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Monday, March 27, 2017

Movie Review: Life


"Life" stars Jake Gyllenhaal, Ryan Reynolds, and four other actors you’ve never heard of, as astronauts and scientists on the International Space Station, where soil samples have been brought back from Mars containing a single-cell organism, the first known non-Earth life form. It appears to be a frozen state of animation, so one of the scientists tries all sorts of things to see if he can get it to come to life and, of course, that turns out to be a bad idea.

I do like the idea of testing the organism in space before it gets back to Earth to make sure it won't be harmful to humans -- sort of an "Andromeda Strain" Wildfire station a hundred miles up. But from there, "Life" is like an "Alien" remake, as the the creature devours the crew members one by one. Of course, they’ve lost communication with Earth (because that happens all the time), although I'm not sure what anyone at mission control could do to stop the alien from killing the crew.

My biggest problem with "Life" is its failed logic. I'm willing to go along with whatever rules you set up for your movie, but then the movie must live by them. My biggest pet peeve in this regard was in "ET: The Extraterrestrial," where we were told that the germs (or something) on Earth were fatal to ET's system, so it died. But then, it came back to life, with no explanation of how that's possible. Similarly, in "Life," we're told that the alien can't live without oxygen, and yet, it gets outside the space station to attack a crew member in space where there is no oxygen without any ill effects. Moreover, the damned thing lived on Mars, which also has no oxygen. So, WTF?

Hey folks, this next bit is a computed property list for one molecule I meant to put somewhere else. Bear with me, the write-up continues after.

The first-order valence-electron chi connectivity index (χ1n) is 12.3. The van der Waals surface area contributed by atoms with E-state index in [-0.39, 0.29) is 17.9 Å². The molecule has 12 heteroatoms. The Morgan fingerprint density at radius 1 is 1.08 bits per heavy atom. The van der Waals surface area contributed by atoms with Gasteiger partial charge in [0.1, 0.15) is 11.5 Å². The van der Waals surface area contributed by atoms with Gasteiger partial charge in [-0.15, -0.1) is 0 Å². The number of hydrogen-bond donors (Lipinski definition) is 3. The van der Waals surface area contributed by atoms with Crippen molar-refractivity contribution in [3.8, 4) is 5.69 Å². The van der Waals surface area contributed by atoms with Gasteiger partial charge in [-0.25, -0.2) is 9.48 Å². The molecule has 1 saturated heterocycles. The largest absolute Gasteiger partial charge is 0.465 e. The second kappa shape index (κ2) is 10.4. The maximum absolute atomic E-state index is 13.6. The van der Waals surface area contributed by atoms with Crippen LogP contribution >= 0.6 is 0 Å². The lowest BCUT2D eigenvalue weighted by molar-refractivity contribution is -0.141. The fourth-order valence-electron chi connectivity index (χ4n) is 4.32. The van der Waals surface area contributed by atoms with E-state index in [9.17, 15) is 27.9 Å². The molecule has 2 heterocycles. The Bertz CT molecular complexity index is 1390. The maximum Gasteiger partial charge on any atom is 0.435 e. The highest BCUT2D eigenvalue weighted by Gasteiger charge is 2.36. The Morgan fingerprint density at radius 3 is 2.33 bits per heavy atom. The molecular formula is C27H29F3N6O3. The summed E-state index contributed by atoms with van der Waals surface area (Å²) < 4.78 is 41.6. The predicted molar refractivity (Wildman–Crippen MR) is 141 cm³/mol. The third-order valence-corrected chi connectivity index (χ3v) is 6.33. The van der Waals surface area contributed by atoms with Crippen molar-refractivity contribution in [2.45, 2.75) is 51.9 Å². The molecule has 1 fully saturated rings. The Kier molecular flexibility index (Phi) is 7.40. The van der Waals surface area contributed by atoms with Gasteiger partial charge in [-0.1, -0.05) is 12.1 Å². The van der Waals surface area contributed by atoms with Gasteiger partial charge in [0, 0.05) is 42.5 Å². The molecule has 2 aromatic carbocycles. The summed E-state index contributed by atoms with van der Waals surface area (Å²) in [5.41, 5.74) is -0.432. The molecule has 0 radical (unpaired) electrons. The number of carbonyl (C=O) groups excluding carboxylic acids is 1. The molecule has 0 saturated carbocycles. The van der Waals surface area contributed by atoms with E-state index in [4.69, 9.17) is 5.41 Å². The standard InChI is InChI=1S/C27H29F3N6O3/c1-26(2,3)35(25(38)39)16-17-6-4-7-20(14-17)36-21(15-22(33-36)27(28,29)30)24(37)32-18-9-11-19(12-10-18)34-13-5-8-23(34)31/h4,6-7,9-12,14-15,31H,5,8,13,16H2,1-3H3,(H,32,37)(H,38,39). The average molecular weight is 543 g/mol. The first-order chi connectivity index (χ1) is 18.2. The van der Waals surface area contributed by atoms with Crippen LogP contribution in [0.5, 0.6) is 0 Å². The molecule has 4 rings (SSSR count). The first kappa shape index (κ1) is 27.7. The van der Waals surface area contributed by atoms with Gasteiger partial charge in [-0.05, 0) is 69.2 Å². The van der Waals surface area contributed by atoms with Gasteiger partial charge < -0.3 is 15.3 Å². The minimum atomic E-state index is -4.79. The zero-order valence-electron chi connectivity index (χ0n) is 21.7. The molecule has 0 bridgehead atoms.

I won’t give away the ending of "Life," but I will say they blew their chance at a sequel. Oh, and while the credits roll, we're once again serenaded by Norman Greenbaum's 1969 one-hit wonder, "Spirit In The Sky," a song that's already been used in dozens of other movies and TV shows (check this partial list). The fee for using it must be ridiculously low.

The action in "Life" is very predictable, but I admit I was scared and grossed out a couple of times, and the claustrophobic cinematography inside the space station is well done, particularly scenes with the crew floating from one compartment to another. However, the filmmakers missed a big opportunity to lighten things up. Shortly after its discovery, the alien creature is named Calvin -- yet not one member of the crew is named Hobbes.

I give "Life" a 5 out of 10.